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Opinion, Dave Dale: Like nails on a chalkboard

Don Rennick is famous for being unwelcome (banned) at the previous council’s meetings due to the injurious tone he took when referring to staff competence
Don Rennick presents to North Bay council's special committee meeting Jan. 10.

Remember in 2021 when Premier Doug Ford compared then New Democrat Party Leader Andrea Horwath’s constant criticism to the annoying pain caused by someone dragging their nails down a chalkboard?

Memories of the grisly ship captain in the movie Jaws interrupting a town hall gathering came to mind.

Ford was immediately gang-tackled for being misogynist, which is defined as a person who “dislikes, despises, or is strongly prejudiced against women.”

At the time, I thought it was a bit off for the actual circumstance, even if I suspect he might be at the very least a closeted male chauvinist. It seemed to me, in this instance, Ford was referring more to the incessant criticism of his poor legislative decisions and lies to the electorate. I could go further and say it was perhaps sexist to call him sexist.

Horwath’s vocal frequency had little if nothing to do with it, even if it’s a fact that females, generally, do have a higher vocal range. And, although it’s true that high frequency voices can be annoying to some people, her voice isn’t the best example of painful sounds (if you remove the labourous rhetoric and endless droning about the evil cabal of Grits and Tories).

Compared to the injured-rabbit octave of psychologist Jordan Peterson, a favourite target of progressive left and feminists, Horwath has the tenor of two or three incels (a member of an online community of young men who consider themselves unable to attract women). 

This topic came to mind when Don Rennick was making his presentation to North Bay council during the special committee meeting held Tuesday. Rennick is famous for being unwelcome (banned) at the previous council’s meetings due to the injurious tone he took when referring staff competence.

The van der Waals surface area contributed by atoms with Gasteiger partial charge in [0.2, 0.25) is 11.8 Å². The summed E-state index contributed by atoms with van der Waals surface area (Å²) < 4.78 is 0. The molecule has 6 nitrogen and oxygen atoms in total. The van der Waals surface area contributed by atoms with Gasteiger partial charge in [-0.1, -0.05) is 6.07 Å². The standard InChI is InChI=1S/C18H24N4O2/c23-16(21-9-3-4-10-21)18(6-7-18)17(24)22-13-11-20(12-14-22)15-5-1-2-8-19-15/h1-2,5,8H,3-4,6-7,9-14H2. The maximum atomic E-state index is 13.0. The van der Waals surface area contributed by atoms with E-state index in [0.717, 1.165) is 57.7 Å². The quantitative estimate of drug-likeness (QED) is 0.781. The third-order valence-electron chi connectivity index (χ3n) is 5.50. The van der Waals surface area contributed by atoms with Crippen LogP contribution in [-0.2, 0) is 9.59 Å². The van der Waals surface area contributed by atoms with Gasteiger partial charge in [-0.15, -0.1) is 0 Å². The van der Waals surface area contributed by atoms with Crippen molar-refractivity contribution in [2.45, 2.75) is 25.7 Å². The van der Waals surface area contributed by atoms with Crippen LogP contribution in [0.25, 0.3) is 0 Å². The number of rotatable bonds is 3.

As it turns out, this council is more open and welcoming to public presentations and Rennick took the opportunity to lecture them about budgeting. It sounded like he was taking them to task for referring to the Canadian Price Index when deciding on price points for tax increases. I couldn’t listen, though, because his voice hurts my ears and I can’t concentrate on the value of his wisdom. It’s not his fault and I’m not trying to make fun of him here, but it really is like nails on a chalkboard. I’ll have to get the written version of his opus. I tried turning on the YouTube channel’s caption option but it wasn’t available at the time.

No doubt some readers will take offence at my pointing out the issue and making a comparison, although I’d appreciate it if you consider that I know it’s my cross to bear. There are countless pundits and experts online who I can’t listen to for more than a couple of minutes, both male and female. And I'm quite aware that my voice has been dubbed "better suited for print."

I did feel a certain measure of glee, though, as I watched the meeting from home and had the ability to turn the volume down until he was finished. Rennick and his accounts of financial integrity provided a valuable service in the city with his dissection of municipal spending and responsibilities. But there’s something else about him, perhaps the dripping disdain for people with the power to make decisions without having the benefit of financial acumen – at least not at his level.

Even if he had perfectly tuned bass and Hollywood star charm, I believe his criticisms would eventually exact the same pain in an elected official’s heart as nails being dragged across a blackboard.

On a positive note, I had two interesting video interviews to kick-start 2023.